Kurt Scholler, CEO of Charlotte-based American Truetzschler Inc., will retire at the end of this
year after 21 years of service to the U.S. subsidiary of Germany-based spinning and nonwovens
machinery manufacturer Trützschler GmbH & Co. KG.
Scholler, who earned a masters degree in business administration from the University of
Cologne, Germany, had been associated first with the Germany-based Bayer Group, which sent him to
the United States in 1970 to work for one of its subsidiaries in the areas of finance, accounting
and administration. Around 1981, he left Bayer to join Villeroy & Boch, where he had sales and
Scholler joined American Truetzschler in 1989, replacing Otto Beck, who had led the company
since it was founded in 1969. The two men worked together at the company for several years prior to
Beck’s retirement in 1994.
“Originally, American Truetzschler was a three-man outfit that sold spinning preparation
equipment from bale opening through carding. Then we widened our product palette, adding draw
frames and getting into the nonwovens area,” Scholler said, referring to Trützschler GmbH’s
acqusition of nonwoven machinery manufacturers Erko and Fleissner in the mid-2000s. “We have been
trying to get quite a bit involved in the nonwovens industry because it’s one industry that hasn’t
been moved totally to China,” he added. The company’s focus today is not only on the manufacture of
machinery and equipment, but also on services it can provide to the industries it serves.
Despite the difficulties the U.S. textile industry has faced in recent years, American
Truetzschler has remained successful and now has 141 associates in two locations. “We’ve had some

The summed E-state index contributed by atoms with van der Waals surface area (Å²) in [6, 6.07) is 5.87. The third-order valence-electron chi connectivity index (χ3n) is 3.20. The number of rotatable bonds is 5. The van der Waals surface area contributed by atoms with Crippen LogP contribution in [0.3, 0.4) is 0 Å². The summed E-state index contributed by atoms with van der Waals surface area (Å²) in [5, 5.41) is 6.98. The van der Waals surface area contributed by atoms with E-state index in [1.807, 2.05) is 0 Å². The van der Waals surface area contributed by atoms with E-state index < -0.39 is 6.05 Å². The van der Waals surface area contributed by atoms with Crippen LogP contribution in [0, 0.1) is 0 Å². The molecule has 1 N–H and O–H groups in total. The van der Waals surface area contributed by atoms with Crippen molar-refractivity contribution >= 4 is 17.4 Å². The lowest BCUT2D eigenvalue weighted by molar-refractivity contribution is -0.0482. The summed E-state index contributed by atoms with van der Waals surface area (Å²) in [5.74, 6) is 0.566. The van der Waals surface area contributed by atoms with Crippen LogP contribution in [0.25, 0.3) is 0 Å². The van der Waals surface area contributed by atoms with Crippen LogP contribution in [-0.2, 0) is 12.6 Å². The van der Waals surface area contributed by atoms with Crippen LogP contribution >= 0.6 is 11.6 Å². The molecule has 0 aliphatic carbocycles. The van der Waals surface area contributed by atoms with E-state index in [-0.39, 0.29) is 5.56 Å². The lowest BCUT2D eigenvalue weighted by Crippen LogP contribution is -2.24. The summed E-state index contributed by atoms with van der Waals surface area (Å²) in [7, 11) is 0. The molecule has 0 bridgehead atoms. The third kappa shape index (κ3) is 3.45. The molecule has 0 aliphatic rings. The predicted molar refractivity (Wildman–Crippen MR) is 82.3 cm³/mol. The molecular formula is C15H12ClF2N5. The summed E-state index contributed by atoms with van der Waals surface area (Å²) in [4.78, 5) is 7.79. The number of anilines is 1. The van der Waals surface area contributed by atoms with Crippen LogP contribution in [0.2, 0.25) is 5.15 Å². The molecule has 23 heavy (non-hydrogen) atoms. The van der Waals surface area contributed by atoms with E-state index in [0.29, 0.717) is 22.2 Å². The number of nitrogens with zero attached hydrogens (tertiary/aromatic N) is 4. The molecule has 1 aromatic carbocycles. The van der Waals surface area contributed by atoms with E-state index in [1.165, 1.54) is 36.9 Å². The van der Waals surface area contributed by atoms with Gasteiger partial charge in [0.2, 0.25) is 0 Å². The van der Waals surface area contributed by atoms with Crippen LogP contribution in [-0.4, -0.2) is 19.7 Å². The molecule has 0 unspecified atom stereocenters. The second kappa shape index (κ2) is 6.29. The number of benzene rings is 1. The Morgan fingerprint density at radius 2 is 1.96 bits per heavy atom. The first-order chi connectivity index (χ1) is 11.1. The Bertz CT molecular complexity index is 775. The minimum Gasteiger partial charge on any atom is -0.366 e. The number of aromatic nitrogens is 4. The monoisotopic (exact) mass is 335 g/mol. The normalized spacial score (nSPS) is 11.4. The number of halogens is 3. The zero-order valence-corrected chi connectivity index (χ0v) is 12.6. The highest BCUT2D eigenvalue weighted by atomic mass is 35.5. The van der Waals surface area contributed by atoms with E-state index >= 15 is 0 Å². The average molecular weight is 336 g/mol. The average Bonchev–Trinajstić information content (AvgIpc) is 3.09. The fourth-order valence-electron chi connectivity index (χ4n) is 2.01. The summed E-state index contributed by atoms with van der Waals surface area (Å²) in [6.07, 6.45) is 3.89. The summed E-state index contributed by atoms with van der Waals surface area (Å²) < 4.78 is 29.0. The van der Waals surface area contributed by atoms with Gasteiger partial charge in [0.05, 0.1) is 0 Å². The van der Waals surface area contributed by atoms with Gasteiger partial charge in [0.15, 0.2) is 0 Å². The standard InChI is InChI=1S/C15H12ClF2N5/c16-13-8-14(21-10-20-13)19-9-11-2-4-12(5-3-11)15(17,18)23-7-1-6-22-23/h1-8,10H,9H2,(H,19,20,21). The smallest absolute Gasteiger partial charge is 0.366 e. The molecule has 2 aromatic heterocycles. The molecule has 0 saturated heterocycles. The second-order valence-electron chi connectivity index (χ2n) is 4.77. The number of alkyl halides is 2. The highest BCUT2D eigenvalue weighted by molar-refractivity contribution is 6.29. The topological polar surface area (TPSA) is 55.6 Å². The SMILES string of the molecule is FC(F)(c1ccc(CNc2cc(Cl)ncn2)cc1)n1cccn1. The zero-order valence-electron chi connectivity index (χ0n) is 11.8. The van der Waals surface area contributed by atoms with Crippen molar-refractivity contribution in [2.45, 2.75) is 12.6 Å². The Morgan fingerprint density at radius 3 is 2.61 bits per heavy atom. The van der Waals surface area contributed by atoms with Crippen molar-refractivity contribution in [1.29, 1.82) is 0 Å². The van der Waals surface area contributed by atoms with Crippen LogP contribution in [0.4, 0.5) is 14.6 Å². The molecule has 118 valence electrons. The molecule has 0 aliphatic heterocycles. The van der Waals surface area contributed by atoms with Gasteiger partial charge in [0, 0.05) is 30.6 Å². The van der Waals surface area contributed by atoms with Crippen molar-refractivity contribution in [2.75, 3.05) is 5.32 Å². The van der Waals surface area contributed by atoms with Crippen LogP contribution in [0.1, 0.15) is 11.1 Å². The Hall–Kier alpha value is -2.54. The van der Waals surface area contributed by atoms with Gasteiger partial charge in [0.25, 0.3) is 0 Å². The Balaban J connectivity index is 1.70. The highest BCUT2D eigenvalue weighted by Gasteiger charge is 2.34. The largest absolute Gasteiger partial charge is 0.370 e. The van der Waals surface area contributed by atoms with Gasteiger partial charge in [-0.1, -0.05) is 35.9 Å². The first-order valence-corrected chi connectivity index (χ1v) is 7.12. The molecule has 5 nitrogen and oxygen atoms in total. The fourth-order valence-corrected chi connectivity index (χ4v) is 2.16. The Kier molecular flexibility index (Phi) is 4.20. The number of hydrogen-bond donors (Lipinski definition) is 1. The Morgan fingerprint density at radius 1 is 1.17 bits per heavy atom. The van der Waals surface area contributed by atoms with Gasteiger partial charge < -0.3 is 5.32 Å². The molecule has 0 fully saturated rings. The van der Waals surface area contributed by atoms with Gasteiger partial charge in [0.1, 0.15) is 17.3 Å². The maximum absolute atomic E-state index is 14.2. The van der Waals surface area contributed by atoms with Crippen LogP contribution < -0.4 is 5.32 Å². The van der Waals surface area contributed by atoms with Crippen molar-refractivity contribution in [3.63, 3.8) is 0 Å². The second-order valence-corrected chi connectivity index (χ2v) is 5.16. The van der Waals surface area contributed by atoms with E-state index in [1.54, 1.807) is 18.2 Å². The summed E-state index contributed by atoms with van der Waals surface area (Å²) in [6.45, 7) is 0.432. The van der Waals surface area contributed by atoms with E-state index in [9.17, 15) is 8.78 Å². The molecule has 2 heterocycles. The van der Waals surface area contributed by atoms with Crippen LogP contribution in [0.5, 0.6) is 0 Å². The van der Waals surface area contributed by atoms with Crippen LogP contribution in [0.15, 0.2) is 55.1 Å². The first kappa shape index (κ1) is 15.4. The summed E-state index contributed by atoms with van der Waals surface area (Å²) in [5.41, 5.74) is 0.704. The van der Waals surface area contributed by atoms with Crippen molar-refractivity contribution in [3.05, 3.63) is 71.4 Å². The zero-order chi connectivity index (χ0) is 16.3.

difficult times to overcome. The last 10 years were not really a cakewalk, but it looks like
there’s some light at the end of the tunnel,” Scholler said.
Earlier this year, Trützschler acquired the U.S. business of Greer, S.C.-based textile
equipment supplier John D. Hollingsworth on Wheels Inc.. The company has expanded that operation,
which makes wire products, as well as its Charlotte operation, where it is expanding a production
building to provide additional card wire manufacturing capacity.
In addition to his responsibilities at American Truetzschler, Scholler has served in various
capacities with industry trade associations, including as chairman of the American Textile
Machinery Association from 2001 to 2003. Upon his retirement, he will continue his involvement with
American Truetzschler as a member of the Board of Directors and also will continue to be involved
with various industry associations.
Scholler will be succeeded in his leadership role at the company by Stefan Engel, vice
president finance and administration; and Detlef Jaekel, vice president sales, production and
Left to right: Detlef Jaekel, Kurt Scholler and Stefan Engel
November 16, 2010